In the case of a fata morgana mirage, light reflecting from a distant object, such as a ship, is bent downward as it passes through the colder, denser air near the surface of the ocean (or sometimes cold land, particularly ice). But your brain places the object where it would be if the light came to you in a straight path—higher than it actually is. This bending effect can even work with the curvature of the Earth if conditions are just right, which is why some fata morgana images can actually be refracted cities and ships from beyond the horizon.
The opposite situation is what produces mirages like an oasis of water in the desert. In this case, a hot layer of air just above the surface bends light rays up toward your eyes, causing your brain to perceive things as much lower than they actually are. The “false desert oasis” is actually the sky. This kind of mirage is known as inferior, while the fata morgana, which places objects higher than they actually are, is superior.
A Fata Morgana is a complex form of superior mirage that is seen in a narrow band right above the horizon. It is an Italian term named after the Arthurian sorceress Morgan le Fay, from a belief that these mirages, often seen in the Strait of Messina, were fairy castles in the air or false land created by her witchcraft to lure sailors to their deaths. Although the term Fata Morgana sometimes is applied to other more common kinds of mirages, true Fata Morgana is different from both an ordinary superior mirage and an inferior mirage.
Fata Morgana mirages significantly distort the object or objects on which they are based, often such that the object is completely unrecognizable. A Fata Morgana may be seen on land or at sea, in polar regions, or in deserts. It may involve almost any kind of distant object, including boats, islands, and the coastline.
Often, a Fata Morgana changes rapidly. The mirage comprises several inverted (upside down) and erect (right side up) images that are stacked on top of one another. Fata Morgana mirages also show alternating compressed and stretched zones.
Like other superior images, a Fata Morgana occurs because rays of light are bent when they pass through air layers of different temperatures in a steep thermal inversion where an atmospheric duct has formed. If the thermal inversion is strong enough (greater than 10 degrees C in 100 meters), the curvature of the light rays within the inversion layer is stronger than the curvature of the Earth (called “super-refracting”), thus trapping them. This is the duct. It will guide the rays along the surface of the earth rather than shooting out into space. An observer needs to be within or below an atmospheric duct in order to be able to see a Fata Morgana.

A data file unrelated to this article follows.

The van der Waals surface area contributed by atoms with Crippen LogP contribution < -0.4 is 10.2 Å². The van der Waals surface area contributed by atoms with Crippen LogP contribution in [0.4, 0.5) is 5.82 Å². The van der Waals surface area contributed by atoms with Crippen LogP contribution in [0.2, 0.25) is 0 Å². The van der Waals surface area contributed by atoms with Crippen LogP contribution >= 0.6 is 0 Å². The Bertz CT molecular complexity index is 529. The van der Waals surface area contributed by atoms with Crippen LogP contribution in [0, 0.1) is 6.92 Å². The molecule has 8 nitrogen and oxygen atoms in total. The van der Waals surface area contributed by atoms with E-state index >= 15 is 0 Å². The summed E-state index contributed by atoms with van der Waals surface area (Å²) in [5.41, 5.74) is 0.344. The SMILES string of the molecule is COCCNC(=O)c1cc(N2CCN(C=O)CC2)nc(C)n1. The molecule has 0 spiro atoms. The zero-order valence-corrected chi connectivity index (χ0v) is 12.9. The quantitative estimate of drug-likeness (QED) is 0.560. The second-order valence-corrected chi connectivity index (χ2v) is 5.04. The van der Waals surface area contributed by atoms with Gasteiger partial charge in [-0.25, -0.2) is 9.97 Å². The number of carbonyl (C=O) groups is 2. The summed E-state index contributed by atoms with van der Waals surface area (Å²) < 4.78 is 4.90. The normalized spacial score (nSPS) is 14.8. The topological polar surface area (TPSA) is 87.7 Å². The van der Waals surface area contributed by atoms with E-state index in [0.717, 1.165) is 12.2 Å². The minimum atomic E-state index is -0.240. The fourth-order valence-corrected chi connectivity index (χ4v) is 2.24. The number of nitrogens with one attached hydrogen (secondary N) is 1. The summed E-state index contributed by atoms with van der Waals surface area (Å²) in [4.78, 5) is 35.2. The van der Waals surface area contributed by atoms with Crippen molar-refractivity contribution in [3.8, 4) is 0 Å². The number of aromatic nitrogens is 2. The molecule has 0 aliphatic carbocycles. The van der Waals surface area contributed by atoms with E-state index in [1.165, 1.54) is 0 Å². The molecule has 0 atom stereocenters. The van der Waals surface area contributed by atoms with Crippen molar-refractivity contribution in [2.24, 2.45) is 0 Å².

In calm weather, a layer of significantly warmer air may rest over colder dense air, forming an atmospheric duct that acts like a refracting lens, producing a series of both inverted and erect images. A Fata Morgana requires a duct to be present; thermal inversion alone is not enough to produce this kind of mirage. While a thermal inversion often takes place without there being an atmospheric duct, an atmospheric duct cannot exist without there first being a thermal inversion.
A Fata Morgana is most commonly seen in polar regions, especially over large sheets of ice that have a uniform low temperature. It may, however, be observed in almost any area. In polar regions the Fata Morgana phenomenon is observed on relatively cold days. In deserts, over oceans, and over lakes, however, a Fata Morgana may be observed on hot days.
A Fata Morgana may be observed from any altitude within the Earth’s atmosphere, from sea level up to mountaintops, and even including the view from aircraft.
A Fata Morgana may be described as a very complex superior mirage with more than three distorted erect and inverted images. Because of the constantly changing conditions of the atmosphere, a Fata Morgana may change in various ways within just a few seconds of time, including changing to become a straightforward superior mirage.
A Fata Morgana superior mirage of a ship can take many different forms. Even when the boat in the mirage does not seem to be suspended in the air, it still looks ghostly, and unusual, and what is even more important, it is ever-changing in its appearance. Sometimes a Fata Morgana causes a ship to appear to float inside the waves, at other times an inverted ship appears to sail above its real companion.
In fact, with a Fata Morgana it can be hard to say which individual segment of the mirage is real and which is not real: when a real ship is out of sight because it is below the horizon line, a Fata Morgana can cause the image of it to be elevated, and then everything which is seen by the observer is a mirage. On the other hand, if the real ship is still above the horizon, the image of it can be duplicated many times and elaborately distorted by a Fata Morgana.